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Culture June 20, 2020

A tribute to Arthur Summons

He was a small man with a huge heart and left an indelible mark on the games of rugby league and rugby union. Arthur Summons was also one half of the famous “Gladiators” image. “I didn’t really do anything to make it happen. Just tripped over in the mud, had a photo taken and became famous.”

Culture June 12, 2020

Oscar-nominated screenwriter Tony McNamara

Before becoming a playwright, screenwriter and showrunner, Tony McNamara was a stockbroker who had failed year 11 English. Now, after being nominated for an Oscar for The Favourite, he brings his acerbic dialogue and honest storytelling to his new TV series, The Great. “I saw a lot of Pinter, a lot of Mamet, Caryl Churchill … I was struck by how visceral it was, how you could get a rhythm going that really carries an audience along.”

Culture June 6, 2020

Yhonnie Scarce’s art of glass

Using glass as a medium, Yhonnie Scarce makes art that testifies to the trauma enacted on Aboriginal people and communities. She speaks about travelling to memorial sites around the world and the importance of truth-telling. “I don’t like being lied to … They were setting off bombs, and they knew there were blackfullas around in that area, but they didn’t care.”

Culture May 30, 2020

Singer-songwriter Gordi

Since releasing her first album, Gordi has experienced three years of emotional upheaval, which she has channelled into a new record, Our Two Skins. She speaks to Nick Buckley about losing her grandmother, falling in love over the phone and creating music in self-enforced isolation. “That’s when I feel most creative, when I don’t have everything at my disposal. You know, how I might make one sound if I don’t have that thing. It’s like creating unique moments out of nothing.”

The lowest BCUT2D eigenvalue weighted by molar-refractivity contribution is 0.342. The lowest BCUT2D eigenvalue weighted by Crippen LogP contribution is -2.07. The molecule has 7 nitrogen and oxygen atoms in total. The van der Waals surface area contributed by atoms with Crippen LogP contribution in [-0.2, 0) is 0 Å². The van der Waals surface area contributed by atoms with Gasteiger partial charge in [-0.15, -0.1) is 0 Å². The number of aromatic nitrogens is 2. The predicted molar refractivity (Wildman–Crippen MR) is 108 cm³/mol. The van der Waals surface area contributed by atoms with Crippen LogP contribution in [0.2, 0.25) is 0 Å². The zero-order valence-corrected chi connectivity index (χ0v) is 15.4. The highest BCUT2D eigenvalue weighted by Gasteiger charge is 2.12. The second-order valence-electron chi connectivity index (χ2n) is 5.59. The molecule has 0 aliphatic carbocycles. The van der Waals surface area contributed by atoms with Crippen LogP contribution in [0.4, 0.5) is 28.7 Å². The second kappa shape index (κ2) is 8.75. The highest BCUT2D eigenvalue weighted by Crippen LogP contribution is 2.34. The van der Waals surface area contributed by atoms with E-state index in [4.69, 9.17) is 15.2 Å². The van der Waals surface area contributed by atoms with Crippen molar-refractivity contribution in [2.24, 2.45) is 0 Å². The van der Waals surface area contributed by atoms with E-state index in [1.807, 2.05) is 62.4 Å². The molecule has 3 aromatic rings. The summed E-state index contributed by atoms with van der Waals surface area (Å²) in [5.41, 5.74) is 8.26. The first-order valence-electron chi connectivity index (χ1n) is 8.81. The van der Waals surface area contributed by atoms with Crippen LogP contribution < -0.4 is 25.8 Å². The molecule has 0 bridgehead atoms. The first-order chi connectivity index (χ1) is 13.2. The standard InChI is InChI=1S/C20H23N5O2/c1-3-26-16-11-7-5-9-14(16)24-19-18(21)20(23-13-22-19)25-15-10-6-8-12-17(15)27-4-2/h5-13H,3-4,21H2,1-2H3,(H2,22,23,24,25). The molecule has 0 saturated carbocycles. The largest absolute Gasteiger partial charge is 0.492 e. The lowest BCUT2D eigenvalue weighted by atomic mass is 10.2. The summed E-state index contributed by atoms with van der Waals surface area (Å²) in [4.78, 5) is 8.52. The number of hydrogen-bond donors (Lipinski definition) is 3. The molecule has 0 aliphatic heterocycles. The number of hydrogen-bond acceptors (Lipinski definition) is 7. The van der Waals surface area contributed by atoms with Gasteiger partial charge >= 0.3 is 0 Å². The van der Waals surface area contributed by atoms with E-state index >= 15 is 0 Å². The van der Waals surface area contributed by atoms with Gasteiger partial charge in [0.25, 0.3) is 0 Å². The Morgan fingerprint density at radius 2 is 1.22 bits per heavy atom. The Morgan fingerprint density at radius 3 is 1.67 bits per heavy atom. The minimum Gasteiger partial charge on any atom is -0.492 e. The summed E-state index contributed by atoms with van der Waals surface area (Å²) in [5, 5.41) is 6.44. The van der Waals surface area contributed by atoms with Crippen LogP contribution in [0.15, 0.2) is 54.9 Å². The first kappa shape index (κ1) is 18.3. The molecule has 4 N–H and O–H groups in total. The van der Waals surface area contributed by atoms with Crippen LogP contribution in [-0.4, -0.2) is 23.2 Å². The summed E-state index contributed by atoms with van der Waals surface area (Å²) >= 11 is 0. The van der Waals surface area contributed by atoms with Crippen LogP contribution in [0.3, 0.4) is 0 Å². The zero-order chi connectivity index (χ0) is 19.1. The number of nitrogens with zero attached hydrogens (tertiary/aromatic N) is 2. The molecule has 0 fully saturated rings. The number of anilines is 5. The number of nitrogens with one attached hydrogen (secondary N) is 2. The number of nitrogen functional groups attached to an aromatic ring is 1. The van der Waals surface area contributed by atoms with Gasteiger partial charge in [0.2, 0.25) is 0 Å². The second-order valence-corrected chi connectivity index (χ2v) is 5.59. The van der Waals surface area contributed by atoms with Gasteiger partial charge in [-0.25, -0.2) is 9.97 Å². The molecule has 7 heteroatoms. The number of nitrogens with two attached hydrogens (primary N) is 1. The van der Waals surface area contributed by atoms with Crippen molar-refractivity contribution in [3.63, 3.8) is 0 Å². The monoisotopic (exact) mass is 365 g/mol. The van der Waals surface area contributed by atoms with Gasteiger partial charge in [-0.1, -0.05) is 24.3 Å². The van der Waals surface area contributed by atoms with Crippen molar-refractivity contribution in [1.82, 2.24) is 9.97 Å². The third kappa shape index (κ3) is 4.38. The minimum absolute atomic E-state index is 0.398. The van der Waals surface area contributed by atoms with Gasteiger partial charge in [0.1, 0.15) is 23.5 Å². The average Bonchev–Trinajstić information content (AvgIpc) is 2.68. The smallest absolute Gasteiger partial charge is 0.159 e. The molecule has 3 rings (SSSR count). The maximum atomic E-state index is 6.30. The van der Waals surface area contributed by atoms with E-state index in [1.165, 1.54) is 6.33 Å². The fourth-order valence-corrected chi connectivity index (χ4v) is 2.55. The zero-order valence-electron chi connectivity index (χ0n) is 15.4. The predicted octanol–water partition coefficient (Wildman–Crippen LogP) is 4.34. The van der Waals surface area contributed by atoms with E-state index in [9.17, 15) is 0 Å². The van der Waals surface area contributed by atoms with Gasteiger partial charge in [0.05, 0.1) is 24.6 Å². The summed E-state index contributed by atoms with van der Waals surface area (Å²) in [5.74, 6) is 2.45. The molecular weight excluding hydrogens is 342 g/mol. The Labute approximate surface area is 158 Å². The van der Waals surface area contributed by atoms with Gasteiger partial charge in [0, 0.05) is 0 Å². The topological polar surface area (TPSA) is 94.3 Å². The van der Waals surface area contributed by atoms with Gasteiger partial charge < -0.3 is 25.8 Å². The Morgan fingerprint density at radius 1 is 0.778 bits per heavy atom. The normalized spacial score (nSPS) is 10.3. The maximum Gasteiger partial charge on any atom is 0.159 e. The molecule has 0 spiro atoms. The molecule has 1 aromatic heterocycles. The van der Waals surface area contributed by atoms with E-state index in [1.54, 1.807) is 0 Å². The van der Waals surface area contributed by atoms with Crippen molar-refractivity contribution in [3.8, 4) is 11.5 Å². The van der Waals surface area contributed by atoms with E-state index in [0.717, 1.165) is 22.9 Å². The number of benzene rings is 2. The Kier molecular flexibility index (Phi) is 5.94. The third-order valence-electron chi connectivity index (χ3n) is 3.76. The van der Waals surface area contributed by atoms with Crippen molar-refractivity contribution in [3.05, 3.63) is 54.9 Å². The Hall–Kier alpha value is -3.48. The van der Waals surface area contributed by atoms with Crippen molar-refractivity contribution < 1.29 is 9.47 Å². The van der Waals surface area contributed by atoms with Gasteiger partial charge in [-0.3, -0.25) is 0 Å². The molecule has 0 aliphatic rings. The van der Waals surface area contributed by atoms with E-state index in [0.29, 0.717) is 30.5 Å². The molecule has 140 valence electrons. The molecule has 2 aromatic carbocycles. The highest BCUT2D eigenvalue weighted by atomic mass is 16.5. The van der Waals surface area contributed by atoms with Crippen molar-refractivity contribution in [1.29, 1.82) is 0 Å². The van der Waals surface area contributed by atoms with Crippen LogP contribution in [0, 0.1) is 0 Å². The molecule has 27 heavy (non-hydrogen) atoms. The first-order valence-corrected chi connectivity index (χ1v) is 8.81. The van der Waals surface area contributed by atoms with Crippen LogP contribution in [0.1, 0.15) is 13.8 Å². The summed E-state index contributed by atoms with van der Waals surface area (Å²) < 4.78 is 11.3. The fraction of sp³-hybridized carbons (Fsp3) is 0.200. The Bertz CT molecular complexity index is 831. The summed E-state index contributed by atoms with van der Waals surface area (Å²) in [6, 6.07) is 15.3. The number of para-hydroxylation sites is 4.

Culture May 23, 2020

Griffin Theatre Company artistic director Declan Greene

Four weeks after becoming the artistic director of Sydney’s Griffin Theatre Company, Declan Greene had to cancel two plays because of Covid-19. He speaks about this extraordinary challenge, his childhood flair for drama and his ambitions for the company. “I’m constantly thinking I should do more to change things in the world … I’m interested in reconfiguring the space I work in to make it a more equal place.”

review

Culture June 27, 2020

Elia Suleiman’s It Must Be Heaven

In his latest film, It Must Be Heaven, Elia Suleiman continues to explore the absurdity and tragedy of being Palestinian, and weaves in a moving contemplation of the ageing body.

Culture June 20, 2020

Powerful messages in Australian music

We know the power of music to provide comfort and healing. But we also know it can act as a force for change. Here, three releases that have powerful messages in the current cultural moment.

Culture June 13, 2020

Missing that big-screen feeling

While welcoming the Covid-19 lockdown as a chance to catch up on some TV and film viewing, this reviewer found himself craving, with a few notable exceptions, the romance of the cinematic experience.

fiction

Culture December 23, 2017

The Licorice Straps

A new short story from an award-winning author of The Street Sweeper.

Culture December 19, 2015

Dead-end jobs

New short fiction from South Australian-born award-winning author DBC Pierre.

Culture December 13, 2014

Ceridwen Dovey’s Butterfly Gorge

A new short story by Ceridwen Dovey, winner of the 2014 Queensland Literary Award for her collection Only the Animals.

books

Culture June 27, 2020

Smart Ovens for Lonely People

As a frantic March rolled into an accepting April, sliding into a complacent May, the “apocalypse”, now boring, has disappeared into June. The “new normal” became old in the time it took to say the phrase; in supermarket aisles, …

Culture June 27, 2020

Hazelwood

Melbourne author Tom Doig’s book about the 45-day fire at the Hazelwood open-cut coalmine, located less than 500 metres from the Gippsland town of Morwell, was five years in the making. Its publication was then delayed by another year because of …

Culture June 27, 2020

On Robyn Davidson

It begins with lightkeeper Esther Nunn, inspired after she is sent Tracks by a friend. Or it begins with author Anna Krien, for whom Robyn Davidson has been a moral compass since, as a child, Krien saw Davidson on the cover of National Geographic. …